Director: Aaron Katz
Cast: Lola Kirke, Zoë Kravitz, John Cho, Nelson Franklin, Greta Lee, Michelle Forbes, Reeve Carney, Jessica Parker Kennedy, James Ransone, Ricki Lake
MPAA Rating: (for pervasive language, and a violent image)
Running Time: 1:33
Release Date: 3/30/18 (limited); 4/6/18 (wider)
Review by Mark Dujsik | April 5, 2018
Writer/director Aaron Katz's Gemini is an engaging modern noir, until it completely falls apart with the revelation of its central mystery. The mystery in such stories really shouldn't matter. Noir is about attitude and atmosphere—rough-and-tumble characters, hiding some existential wound, and an oppressive view of the world.
It's clear that Katz understands this on a fundamental, foundational level. His vision of present-day Hollywood is such that, when a movie star is murdered in her opulent mansion, the talk is as much about public relations as it is about who may have killed the actress. Murder here is a matter of PR—not only managing the release of the tragic news, but also figuring out whose image could be helped or whose ego could be soothed by her death.
There's a decent list of suspects here, from a filmmaker whose passion project is derailed by the actress' decision to drop out of the movie, to a paparazzo who feeds off rumors about the star's personal life, to an ex-boyfriend who's heartbroken and angry, and to an agent who sees the actress' current trend of denying work opportunities as a substantial financial loss for herself. There are others, too, from a friend, who might be more than a friend, to a personal assistant, who always has to deliver the bad news to a filmmaker or roomful of studio executives.
There have been threats: The words, "I'm going to kill her," or some variation thereof, are said a few times here. A super-fan seems a little too eager to push the boundaries of a chance meet-and-greet. The star is convinced that someone has taken a candid photo of her and the friend who may be more than a friend.
When there are this many suspects, each one with a reasonable-enough motive or cause for suspicion, it's clear enough that the mystery itself is of secondary importance. That's the case here, as Katz follows Jill (Lola Kirke), the actress' assistant, doing some amateur detective work, while evading the actual police detectives who are convinced that she had the motive, the opportunity, and capability to kill her employer.
The story begins as a laid-back look into the relationship between Jill and Heather (Zoë Kravitz), the movie star who has become tired of the hustle and bustle of Hollywood. Heather wants some peace and quiet for a change, leaving Jill to break the news to Greg (Nelson Franklin), the filmmaker, and a major studio, which wants her to come in for reshoots.
Beneath the desire for a less-hectic schedule, though, is something else. Heather tells Jill that she's constantly afraid. Everyone is out to get something from her. The actress asks her assistant to borrow a pistol. After some convincing, Jill hands the weapon over to Heather, who promises that the chances of her having to use it are slim to none.
Then, after the meeting at the studio, Jill arrives to find Heather's body on the floor of the star's mansion. She has been shot five times with Jill's gun. The assistant accidentally fired the sixth bullet earlier that morning, while considering taking the pistol from her friend/employer. Detective Ahn (John Cho) soon points out that the only evidence—fingerprints, gunshot residue, and the last person known to see Heather alive—points to Jill. He just doesn't have a warrant—yet.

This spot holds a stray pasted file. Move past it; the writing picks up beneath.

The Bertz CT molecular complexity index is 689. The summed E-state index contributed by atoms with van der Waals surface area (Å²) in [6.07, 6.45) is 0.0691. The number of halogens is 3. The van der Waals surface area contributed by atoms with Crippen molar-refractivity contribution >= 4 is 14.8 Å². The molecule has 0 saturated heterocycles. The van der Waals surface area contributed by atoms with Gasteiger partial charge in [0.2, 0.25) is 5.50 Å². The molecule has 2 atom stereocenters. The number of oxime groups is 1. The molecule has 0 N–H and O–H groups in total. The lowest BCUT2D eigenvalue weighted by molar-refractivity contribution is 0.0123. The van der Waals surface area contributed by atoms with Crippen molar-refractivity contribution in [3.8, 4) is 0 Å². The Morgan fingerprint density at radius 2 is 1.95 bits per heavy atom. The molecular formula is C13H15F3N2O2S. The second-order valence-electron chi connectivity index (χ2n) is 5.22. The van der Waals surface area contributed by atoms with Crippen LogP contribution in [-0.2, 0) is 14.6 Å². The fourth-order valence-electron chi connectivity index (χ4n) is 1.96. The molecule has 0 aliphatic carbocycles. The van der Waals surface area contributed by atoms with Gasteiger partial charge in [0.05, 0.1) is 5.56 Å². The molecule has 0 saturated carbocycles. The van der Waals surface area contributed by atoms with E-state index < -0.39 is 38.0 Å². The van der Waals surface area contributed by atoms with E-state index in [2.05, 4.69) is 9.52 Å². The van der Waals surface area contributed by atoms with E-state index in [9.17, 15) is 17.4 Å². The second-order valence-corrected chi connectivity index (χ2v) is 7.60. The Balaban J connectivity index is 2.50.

The resulting conversations, as Jill tracks down and interviews the potential suspects, are less like interrogations and more akin to business dealings. Heather's agent (played by Michelle Forbes) worries more about how to handle the press fallout of the news of her client's murder than the murder itself. Devin (Reeve Carney), the ex-boyfriend, denies involvement, despite telling Jill that he's going to kill Heather near the start of the movie, and would rather get the details about his now-dead ex's love life. A gossip-rag photographer named Stan (James Ransone) injects himself into a conversation between Jill and Ahn, hoping to a scoop about whatever twisted motives may have caused a personal assistant to kill her famous employer.
Greg, still despondent about his movie being canned, imagines the entire scenario in the terms of a screenplay. In case we hadn't figured out that Katz's intentions for the central mystery are more of a lark than a genuine concern, Greg lays out whom to eliminate, based solely on whether an audience would find it too predictable, while also presenting what he thinks would be a hell of a twist ending.
The movie is involving and wickedly critical, while also giving Katz and cinematographer Andrew Reed the chance to present an alternately sunlit and neon-infused variation on the look of a classic noir. Kirke is quite effective, too, as a sort of unreliable protagonist (Greg's words about that twist ending seem more relevant as Jill goes out of her way to avoid the cops and recognition), whose motives for investigating Heather's murder could be atonement or self-preservation.
By the end, though, it all crumbles, as Katz provides a borrowed spin on the mystery (Without giving anything away, it comes from one of the most famous of noir films) that makes no sense. That's fine, since the mystery doesn't matter. Less forgivably, Gemini brushes off the implications of the solution, avoiding an even darker mystery—the influence of celebrity culture on the truth, justice, and personal relationships.
Copyright © 2018 by Mark Dujsik. All rights reserved.
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